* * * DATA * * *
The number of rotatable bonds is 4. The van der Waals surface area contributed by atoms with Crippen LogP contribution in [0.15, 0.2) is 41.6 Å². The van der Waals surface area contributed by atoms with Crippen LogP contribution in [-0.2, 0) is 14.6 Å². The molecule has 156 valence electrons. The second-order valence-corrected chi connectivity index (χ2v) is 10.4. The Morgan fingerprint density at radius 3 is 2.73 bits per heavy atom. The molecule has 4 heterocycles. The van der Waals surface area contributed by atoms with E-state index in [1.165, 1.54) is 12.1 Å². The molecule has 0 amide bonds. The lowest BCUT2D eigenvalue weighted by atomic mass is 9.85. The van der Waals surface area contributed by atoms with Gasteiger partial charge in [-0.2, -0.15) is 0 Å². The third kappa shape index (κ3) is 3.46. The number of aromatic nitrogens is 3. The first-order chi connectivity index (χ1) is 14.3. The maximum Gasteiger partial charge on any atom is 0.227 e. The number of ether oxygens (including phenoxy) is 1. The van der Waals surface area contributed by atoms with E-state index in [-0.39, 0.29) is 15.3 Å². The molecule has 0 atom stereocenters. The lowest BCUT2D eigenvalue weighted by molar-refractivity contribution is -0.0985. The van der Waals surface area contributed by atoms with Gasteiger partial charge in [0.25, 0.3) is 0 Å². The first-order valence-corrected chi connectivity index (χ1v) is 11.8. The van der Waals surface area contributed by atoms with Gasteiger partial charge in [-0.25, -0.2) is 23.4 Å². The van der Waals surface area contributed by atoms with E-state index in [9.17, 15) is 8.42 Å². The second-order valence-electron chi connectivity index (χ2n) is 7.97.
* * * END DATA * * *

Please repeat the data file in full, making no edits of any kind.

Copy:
The number of rotatable bonds is 4. The van der Waals surface area contributed by atoms with Crippen LogP contribution in [0.15, 0.2) is 41.6 Å². The van der Waals surface area contributed by atoms with Crippen LogP contribution in [-0.2, 0) is 14.6 Å². The molecule has 156 valence electrons. The second-order valence-corrected chi connectivity index (χ2v) is 10.4. The Morgan fingerprint density at radius 3 is 2.73 bits per heavy atom. The molecule has 4 heterocycles. The van der Waals surface area contributed by atoms with E-state index in [1.165, 1.54) is 12.1 Å². The molecule has 0 amide bonds. The lowest BCUT2D eigenvalue weighted by atomic mass is 9.85. The van der Waals surface area contributed by atoms with Gasteiger partial charge in [-0.2, -0.15) is 0 Å². The third kappa shape index (κ3) is 3.46. The number of aromatic nitrogens is 3. The first-order chi connectivity index (χ1) is 14.3. The maximum Gasteiger partial charge on any atom is 0.227 e. The number of ether oxygens (including phenoxy) is 1. The van der Waals surface area contributed by atoms with E-state index in [-0.39, 0.29) is 15.3 Å². The molecule has 0 atom stereocenters. The lowest BCUT2D eigenvalue weighted by molar-refractivity contribution is -0.0985. The van der Waals surface area contributed by atoms with Gasteiger partial charge in [0.25, 0.3) is 0 Å². The first-order valence-corrected chi connectivity index (χ1v) is 11.8. The van der Waals surface area contributed by atoms with Gasteiger partial charge in [-0.25, -0.2) is 23.4 Å². The van der Waals surface area contributed by atoms with E-state index in [9.17, 15) is 8.42 Å². The second-order valence-electron chi connectivity index (χ2n) is 7.97.